him crucified—and and my preaching was not with enticing words of man's wisdom.-For Christ fent me to preach the gospel, not with the wisdom of words. It pleased God by the foolishness of preaching, to save them that believe. For the Jews require a fign, and the Greeks seek after wisdom. But we preach Christ crucified, unto the Jews a stumbling block, and to the Greeks foolishness; but unto them which are called both Jews and Greeks, Christ the

power of God, and the wisdom of God; because the foolishness of God is wiser than men, and the weakness of God is stronger than men : for you see your calling, brethren, that not many wise men after the flesh, nor many mighty, nor many noble are called. But God hath chosen the foolish things of the world to confound the wise, and God hath chosen the weak things of the world to confound the things that are mighty, and base things of the world, and things which are despised, hath God chosen; yea, and things which are not, to bring to nought things that are, that no Hesh should glory in his presence.

In this plain and simple manner did St. Paul deliver, to as wicked and de. bauched a people as any in the world, the most pure and heavenly do&trine, the stricter and feverest precepts that had ever been taught mankind, and yet he confounded the mighty and the noble, and gained a victory over their orators and philosophers. We conclude, therefore, that this success must be attributed, not to a natural, but divine cause, and consequently that the Gospel is the word of truth.

[Continued from page 45. ALVARY Mount, is a small

eminency or hill greater Mount Moriah. It was anciently apo propriated to the execution of malefactors, and therefore shut out of the walls of the city, as an execrable and polluted place. But since it was made the altar on which was offered up

the precious and all-sufficient sacrifice for the fins of the whole world, it has recovered itself from that infamy, and has been always reverenced and resorted to, with such devotion by all Christians, that it has attracted the city round about it, and stands now in the midft of Jerusalem; a great part of the hill of Sion, being shut out of the walls, to make room for the ad. mission of Cavalry!—This mount is likewise honoured with a stately church, erected by Helena, mother to Conftantine the Great, called the church of the fepulchre, has been built over the place where our Saviour's sepulchre was.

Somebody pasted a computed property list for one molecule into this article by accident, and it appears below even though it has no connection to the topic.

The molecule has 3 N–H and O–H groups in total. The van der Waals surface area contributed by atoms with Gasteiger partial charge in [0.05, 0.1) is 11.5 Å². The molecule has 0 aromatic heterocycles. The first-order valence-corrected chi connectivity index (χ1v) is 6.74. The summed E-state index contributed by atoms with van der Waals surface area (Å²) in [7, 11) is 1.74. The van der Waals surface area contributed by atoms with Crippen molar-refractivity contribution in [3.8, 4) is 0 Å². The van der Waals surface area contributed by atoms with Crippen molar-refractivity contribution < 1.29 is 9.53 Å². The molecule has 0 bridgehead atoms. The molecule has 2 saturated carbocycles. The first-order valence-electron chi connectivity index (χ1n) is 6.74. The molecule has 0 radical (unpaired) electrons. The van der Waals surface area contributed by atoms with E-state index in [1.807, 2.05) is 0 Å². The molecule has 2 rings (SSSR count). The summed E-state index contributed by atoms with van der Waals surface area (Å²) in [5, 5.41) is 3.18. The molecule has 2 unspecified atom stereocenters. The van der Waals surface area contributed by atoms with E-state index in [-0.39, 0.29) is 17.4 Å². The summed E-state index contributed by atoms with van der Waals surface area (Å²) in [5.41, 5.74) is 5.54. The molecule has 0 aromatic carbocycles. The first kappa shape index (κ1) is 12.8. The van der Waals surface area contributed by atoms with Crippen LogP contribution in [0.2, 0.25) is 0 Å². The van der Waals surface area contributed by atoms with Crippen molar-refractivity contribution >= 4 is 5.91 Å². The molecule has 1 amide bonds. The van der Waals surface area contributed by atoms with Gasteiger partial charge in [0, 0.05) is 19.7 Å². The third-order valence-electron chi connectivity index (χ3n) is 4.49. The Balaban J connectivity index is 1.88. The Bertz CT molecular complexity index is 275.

This church is enriched with abundance of magnificent ornaments; and Mount Calvary is more honoured by Christians, than old Jerufalem ever was by the children of the fynagogue.

Cana of Galilee, a little town, where Jesus performed his first miracle, John ii. 1.

Nathanael was of Cana in Galilee, where our Lord was invited three days after he had received Nathanael as a disciple. This is called Cana of Galilee, to distinguish it from Cana or Shana, mentioned in Joh. xix. 28. belonging to the tribe of Ashur, and lying not far from Sidon, and so Gcuated much farther norch than Cana of Galilee, which lay in the tribe of Zebulun, and not far from Nazareth. (To be cortinued.]



[Concluded from page 46. VOL.J.]







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St. John of Marther-market in Nor- ?

wich, alt. with New College, Oxf.
St. Laurence in Norwich
St. Peter's Hungate in Norwich
Wesenham, All-saints
Wefenham, St. Peter's
St. Peter's in West Lynn, (cert. val. 1201.)
West Walton Elien. (cert. val. 8ol.)

N. B. The crown presented to these last
in 1762, by Lapse from the heirs of lord
Walpole Elien. (cert. val. 14.01.)
Terrington, St. John
Wett Winch (cert. val. 8ol.)
St. Mary's in Wigenhall
St. Peter's in Wigenhall
West Newton
South Wotton
Walpole, St. Andrew's (by Lapse from

the heirs of lord Coleraine)
Hempton (ecc, deftr.)
Geldifton, vulgo Gelston
Yelverton (see Ecton)
Burnham, St. Albert's (cert. val. 80l.)
Burnham, St. Marg. and All Saints one

Burnham Overy, al. Burnham-market
Cressingham magna (cert. val. 120l.)
Feltwell, St. Mary's
Bilchamwell, al. Bicham, All Saints
Barton, St. Andrew's (cert. val. 100l.)
Fincham, St. Martin's
Carlton, St. Mary and St. Peter's an al-

ternate turn with the mayor and al

dermen of Norwich
Burton, al. Burston
Pulham (with Pulham chap.) cert, val.

Susted, al. Siftead
Banham (cert, val. 1301.)
Bridgham, al. Brigham (cert. val. 2001.)

R. d.
V. d.

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Engraved for The New Christian's Magazine .


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Published by Alex, Hogy N. 16, Paternoster Row, London.